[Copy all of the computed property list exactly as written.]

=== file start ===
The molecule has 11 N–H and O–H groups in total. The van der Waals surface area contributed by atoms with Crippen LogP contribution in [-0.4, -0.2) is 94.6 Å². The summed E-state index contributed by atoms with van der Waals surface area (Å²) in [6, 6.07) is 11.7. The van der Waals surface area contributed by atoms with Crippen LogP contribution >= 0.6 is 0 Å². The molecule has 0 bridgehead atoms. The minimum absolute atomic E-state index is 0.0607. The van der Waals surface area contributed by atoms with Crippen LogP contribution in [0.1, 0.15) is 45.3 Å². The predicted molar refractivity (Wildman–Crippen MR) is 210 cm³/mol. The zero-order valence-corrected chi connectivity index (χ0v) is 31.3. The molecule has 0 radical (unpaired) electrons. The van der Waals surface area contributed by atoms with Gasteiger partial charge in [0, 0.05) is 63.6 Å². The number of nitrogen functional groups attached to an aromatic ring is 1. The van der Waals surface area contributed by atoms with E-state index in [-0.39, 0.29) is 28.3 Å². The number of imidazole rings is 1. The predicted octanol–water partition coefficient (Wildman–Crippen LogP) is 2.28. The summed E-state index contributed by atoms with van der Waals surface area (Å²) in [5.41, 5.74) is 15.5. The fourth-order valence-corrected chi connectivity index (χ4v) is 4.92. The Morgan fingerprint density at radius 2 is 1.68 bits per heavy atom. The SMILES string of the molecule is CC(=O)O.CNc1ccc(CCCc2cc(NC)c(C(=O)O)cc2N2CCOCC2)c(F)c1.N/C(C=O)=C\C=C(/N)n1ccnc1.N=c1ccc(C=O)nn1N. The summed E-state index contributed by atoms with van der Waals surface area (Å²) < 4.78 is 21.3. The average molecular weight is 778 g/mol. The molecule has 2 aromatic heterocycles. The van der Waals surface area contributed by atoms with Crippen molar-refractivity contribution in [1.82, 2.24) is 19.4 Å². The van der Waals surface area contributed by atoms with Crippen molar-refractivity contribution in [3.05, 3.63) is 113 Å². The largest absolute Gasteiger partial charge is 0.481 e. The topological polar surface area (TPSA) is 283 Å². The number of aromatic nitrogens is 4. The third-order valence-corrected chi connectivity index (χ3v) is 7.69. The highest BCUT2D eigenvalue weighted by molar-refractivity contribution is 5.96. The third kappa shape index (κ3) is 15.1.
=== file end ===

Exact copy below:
The molecule has 11 N–H and O–H groups in total. The van der Waals surface area contributed by atoms with Crippen LogP contribution in [-0.4, -0.2) is 94.6 Å². The summed E-state index contributed by atoms with van der Waals surface area (Å²) in [6, 6.07) is 11.7. The van der Waals surface area contributed by atoms with Crippen LogP contribution >= 0.6 is 0 Å². The molecule has 0 bridgehead atoms. The minimum absolute atomic E-state index is 0.0607. The van der Waals surface area contributed by atoms with Crippen LogP contribution in [0.1, 0.15) is 45.3 Å². The predicted molar refractivity (Wildman–Crippen MR) is 210 cm³/mol. The zero-order valence-corrected chi connectivity index (χ0v) is 31.3. The molecule has 0 radical (unpaired) electrons. The van der Waals surface area contributed by atoms with Gasteiger partial charge in [0, 0.05) is 63.6 Å². The number of nitrogen functional groups attached to an aromatic ring is 1. The van der Waals surface area contributed by atoms with E-state index in [-0.39, 0.29) is 28.3 Å². The number of imidazole rings is 1. The predicted octanol–water partition coefficient (Wildman–Crippen LogP) is 2.28. The summed E-state index contributed by atoms with van der Waals surface area (Å²) in [5.41, 5.74) is 15.5. The fourth-order valence-corrected chi connectivity index (χ4v) is 4.92. The Morgan fingerprint density at radius 2 is 1.68 bits per heavy atom. The SMILES string of the molecule is CC(=O)O.CNc1ccc(CCCc2cc(NC)c(C(=O)O)cc2N2CCOCC2)c(F)c1.N/C(C=O)=C\C=C(/N)n1ccnc1.N=c1ccc(C=O)nn1N. The summed E-state index contributed by atoms with van der Waals surface area (Å²) < 4.78 is 21.3. The average molecular weight is 778 g/mol. The molecule has 2 aromatic heterocycles. The van der Waals surface area contributed by atoms with Crippen molar-refractivity contribution in [1.82, 2.24) is 19.4 Å². The van der Waals surface area contributed by atoms with Crippen molar-refractivity contribution in [3.05, 3.63) is 113 Å². The largest absolute Gasteiger partial charge is 0.481 e. The topological polar surface area (TPSA) is 283 Å². The number of aromatic nitrogens is 4. The third-order valence-corrected chi connectivity index (χ3v) is 7.69. The highest BCUT2D eigenvalue weighted by molar-refractivity contribution is 5.96. The third kappa shape index (κ3) is 15.1.